History has shown us that pandemics have a way of reshaping residential design. With Covid-19, innovations will focus on healthy home designs that incorporate larger outdoor spaces, bigger kitchens, getaway areas, quiet zones, touchless technology, lots of windows to bring in the natural light and exterior views. As Jonathan Boone of House Plan Zone notes: ... “clients are having more of an emotional connection to the home design now than before. People are more aware of how the design can affect one’s attitude and emotional state. “
Here are a few features that are likely to emerge or be reinvented now, and for years to come:
1. Larger, More Elaborate Kitchens
The kitchen has always been the heart of the home. Now, more than ever, its importance will be more emphasized. With dining out at restaurants and other eateries curtailed, more families are cooking at home. Kitchens with larger islands, more storage, walk-in pantries, and larders will be in demand.
More space is needed for cookware and to store canned goods, ingredients, and food for longer periods of time as families continue to stock up on necessary supplies.
This gorgeous kitchen in a two-story, five-bedroom Mediterranean style home includes a huge island with plenty of seating space for meals. Storage space is in abundance here – with the cabinets, drawers, and shelves around the kitchen and in the island itself (Plan #195-1173).
Designers predict that the demand for walk-in pantries – such as this one in an expansive and well-designed one in 1.5-story 2,854-square-foot French style home – will increase in the years after Covid-19. Families will want more storage space as they stock up on canned goods, other non-perishable food items, and cleaning supplies (Plan #142-1209).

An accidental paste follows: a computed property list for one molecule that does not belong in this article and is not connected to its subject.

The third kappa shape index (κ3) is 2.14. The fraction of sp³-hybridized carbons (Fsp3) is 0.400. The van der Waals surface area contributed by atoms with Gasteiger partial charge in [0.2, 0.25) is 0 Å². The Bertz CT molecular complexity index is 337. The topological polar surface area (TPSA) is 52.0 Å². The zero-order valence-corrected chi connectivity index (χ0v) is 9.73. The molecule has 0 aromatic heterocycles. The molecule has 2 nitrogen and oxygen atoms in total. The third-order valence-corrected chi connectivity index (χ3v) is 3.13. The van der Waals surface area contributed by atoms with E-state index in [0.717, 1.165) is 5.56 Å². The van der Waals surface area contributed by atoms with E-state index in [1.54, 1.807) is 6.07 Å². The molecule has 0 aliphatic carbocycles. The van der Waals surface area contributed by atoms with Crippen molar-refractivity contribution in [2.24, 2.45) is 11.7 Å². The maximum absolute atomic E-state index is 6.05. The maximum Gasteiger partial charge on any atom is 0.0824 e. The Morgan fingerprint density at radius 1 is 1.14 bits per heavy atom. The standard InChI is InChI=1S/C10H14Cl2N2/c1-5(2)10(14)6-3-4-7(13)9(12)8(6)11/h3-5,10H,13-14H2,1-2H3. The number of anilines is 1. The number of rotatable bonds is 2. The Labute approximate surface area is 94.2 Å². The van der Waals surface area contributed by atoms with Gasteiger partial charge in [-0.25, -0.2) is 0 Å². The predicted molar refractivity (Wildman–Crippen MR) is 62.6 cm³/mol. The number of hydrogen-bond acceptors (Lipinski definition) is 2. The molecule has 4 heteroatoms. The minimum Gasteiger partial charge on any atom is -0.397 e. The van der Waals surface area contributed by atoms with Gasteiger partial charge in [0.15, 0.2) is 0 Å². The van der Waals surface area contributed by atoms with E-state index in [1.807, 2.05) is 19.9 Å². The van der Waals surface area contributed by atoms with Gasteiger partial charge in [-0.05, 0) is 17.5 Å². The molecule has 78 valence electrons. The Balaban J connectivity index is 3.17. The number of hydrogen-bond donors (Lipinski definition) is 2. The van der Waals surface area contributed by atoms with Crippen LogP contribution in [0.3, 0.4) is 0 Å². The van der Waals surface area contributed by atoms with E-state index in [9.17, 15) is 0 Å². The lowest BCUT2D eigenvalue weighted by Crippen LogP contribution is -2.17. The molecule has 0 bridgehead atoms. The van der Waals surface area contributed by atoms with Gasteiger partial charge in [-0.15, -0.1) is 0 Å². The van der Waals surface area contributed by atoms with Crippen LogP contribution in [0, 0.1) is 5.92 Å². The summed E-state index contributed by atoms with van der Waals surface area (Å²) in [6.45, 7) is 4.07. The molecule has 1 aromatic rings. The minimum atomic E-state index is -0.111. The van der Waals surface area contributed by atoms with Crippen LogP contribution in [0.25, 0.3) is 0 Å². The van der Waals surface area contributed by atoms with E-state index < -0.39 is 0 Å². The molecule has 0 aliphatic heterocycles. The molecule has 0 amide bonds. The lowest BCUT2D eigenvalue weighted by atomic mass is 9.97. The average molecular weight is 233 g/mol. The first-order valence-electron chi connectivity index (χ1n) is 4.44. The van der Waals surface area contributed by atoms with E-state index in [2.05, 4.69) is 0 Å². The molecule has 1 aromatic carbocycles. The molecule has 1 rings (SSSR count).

2. Mudrooms and Drop Zones
While the mudroom has always been an area where the family “dumps“ wet and muddy shoes, umbrellas, rain gear and other stuff, expect it to be redesigned in the wake of Covid-19. Boston-based designer Stephen Chung is thinking of an “expanded mudroom with places for disposing clothes, taking off shoes, and washing hands immediately“ – thus equipping the mudroom with specific drop zones, and turning it into a makeshift decontamination station before entering the home.
A laundry room accessible to the front and back doors can also serve as a drop zone for wet clothes, coats, and other outdoor gear – and another sanitizing area prior to going inside.
If you want an ideal drop zone and a makeshift sanitizing station, you can’t ask for more than this mudroom in a sleek one-story Modern style home with flat roofs, three bedrooms, 3.5 baths, and a three-car garage. You can hang jackets, sit on the bench, and take off your shoes and store them underneath. There are built-in cabinets and drawers plus a countertop where the family can place sanitizers, disinfecting wipes, and paper towels for cleanup before going indoors (Plan #202-1027).
Top: Another drop zone is main-floor laundry room, which already comes with a sink and faucet where one can wash hands – as in this one in a rustic two-story Craftsman home. Bottom: The main level floor plan of the home illustrates how family members can gain access to the laundry room from the front porch – through the mud room (Plan #163-1027).
3. Space for Remote Learning and Working
With more children in virtual school, and one or both parents working from home, dedicated office spaces and study areas are a must, areas such as
- kids’ nooks
- home offices (two, one for each wage earner)
- flex spaces
- other designated areas.
We can expect designers and architects to incorporate more flex spaces, dens, and family rooms in new home designs to accommodate the emerging changes wrought by the pandemic.